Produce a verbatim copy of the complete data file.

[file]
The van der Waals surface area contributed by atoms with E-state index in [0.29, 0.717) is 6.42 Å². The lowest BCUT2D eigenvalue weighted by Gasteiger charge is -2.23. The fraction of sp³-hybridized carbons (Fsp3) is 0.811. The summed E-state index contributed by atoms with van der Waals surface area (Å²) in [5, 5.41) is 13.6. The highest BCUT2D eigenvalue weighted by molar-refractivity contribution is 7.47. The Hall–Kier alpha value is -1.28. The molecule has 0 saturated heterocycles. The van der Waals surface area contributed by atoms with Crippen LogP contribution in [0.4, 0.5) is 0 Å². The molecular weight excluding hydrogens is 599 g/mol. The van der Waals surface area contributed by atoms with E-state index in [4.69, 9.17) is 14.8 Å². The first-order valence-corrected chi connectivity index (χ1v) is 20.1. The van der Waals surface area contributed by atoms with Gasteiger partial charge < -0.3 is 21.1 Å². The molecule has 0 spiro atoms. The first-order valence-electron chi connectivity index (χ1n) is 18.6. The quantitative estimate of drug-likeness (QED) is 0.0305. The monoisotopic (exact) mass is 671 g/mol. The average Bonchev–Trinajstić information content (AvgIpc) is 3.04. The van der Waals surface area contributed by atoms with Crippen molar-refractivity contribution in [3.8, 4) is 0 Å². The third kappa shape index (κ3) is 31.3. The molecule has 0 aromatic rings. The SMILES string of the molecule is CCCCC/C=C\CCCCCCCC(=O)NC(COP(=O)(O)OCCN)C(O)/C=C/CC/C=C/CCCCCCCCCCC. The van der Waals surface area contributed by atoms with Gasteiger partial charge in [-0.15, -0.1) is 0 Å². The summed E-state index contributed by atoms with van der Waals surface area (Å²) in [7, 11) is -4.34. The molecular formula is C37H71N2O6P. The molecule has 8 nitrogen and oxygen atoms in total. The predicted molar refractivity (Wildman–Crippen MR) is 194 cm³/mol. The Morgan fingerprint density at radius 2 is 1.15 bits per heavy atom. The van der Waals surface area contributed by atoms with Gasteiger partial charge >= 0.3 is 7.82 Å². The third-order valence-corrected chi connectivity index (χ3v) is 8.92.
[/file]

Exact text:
The van der Waals surface area contributed by atoms with E-state index in [0.29, 0.717) is 6.42 Å². The lowest BCUT2D eigenvalue weighted by Gasteiger charge is -2.23. The fraction of sp³-hybridized carbons (Fsp3) is 0.811. The summed E-state index contributed by atoms with van der Waals surface area (Å²) in [5, 5.41) is 13.6. The highest BCUT2D eigenvalue weighted by molar-refractivity contribution is 7.47. The Hall–Kier alpha value is -1.28. The molecule has 0 saturated heterocycles. The van der Waals surface area contributed by atoms with Crippen LogP contribution in [0.4, 0.5) is 0 Å². The molecular weight excluding hydrogens is 599 g/mol. The van der Waals surface area contributed by atoms with E-state index in [4.69, 9.17) is 14.8 Å². The first-order valence-corrected chi connectivity index (χ1v) is 20.1. The van der Waals surface area contributed by atoms with Gasteiger partial charge < -0.3 is 21.1 Å². The molecule has 0 spiro atoms. The first-order valence-electron chi connectivity index (χ1n) is 18.6. The quantitative estimate of drug-likeness (QED) is 0.0305. The monoisotopic (exact) mass is 671 g/mol. The average Bonchev–Trinajstić information content (AvgIpc) is 3.04. The van der Waals surface area contributed by atoms with Crippen molar-refractivity contribution in [3.8, 4) is 0 Å². The third kappa shape index (κ3) is 31.3. The molecule has 0 aromatic rings. The SMILES string of the molecule is CCCCC/C=C\CCCCCCCC(=O)NC(COP(=O)(O)OCCN)C(O)/C=C/CC/C=C/CCCCCCCCCCC. The van der Waals surface area contributed by atoms with Gasteiger partial charge in [-0.15, -0.1) is 0 Å². The summed E-state index contributed by atoms with van der Waals surface area (Å²) in [7, 11) is -4.34. The molecular formula is C37H71N2O6P. The molecule has 8 nitrogen and oxygen atoms in total. The predicted molar refractivity (Wildman–Crippen MR) is 194 cm³/mol. The Morgan fingerprint density at radius 2 is 1.15 bits per heavy atom. The van der Waals surface area contributed by atoms with Gasteiger partial charge >= 0.3 is 7.82 Å². The third-order valence-corrected chi connectivity index (χ3v) is 8.92.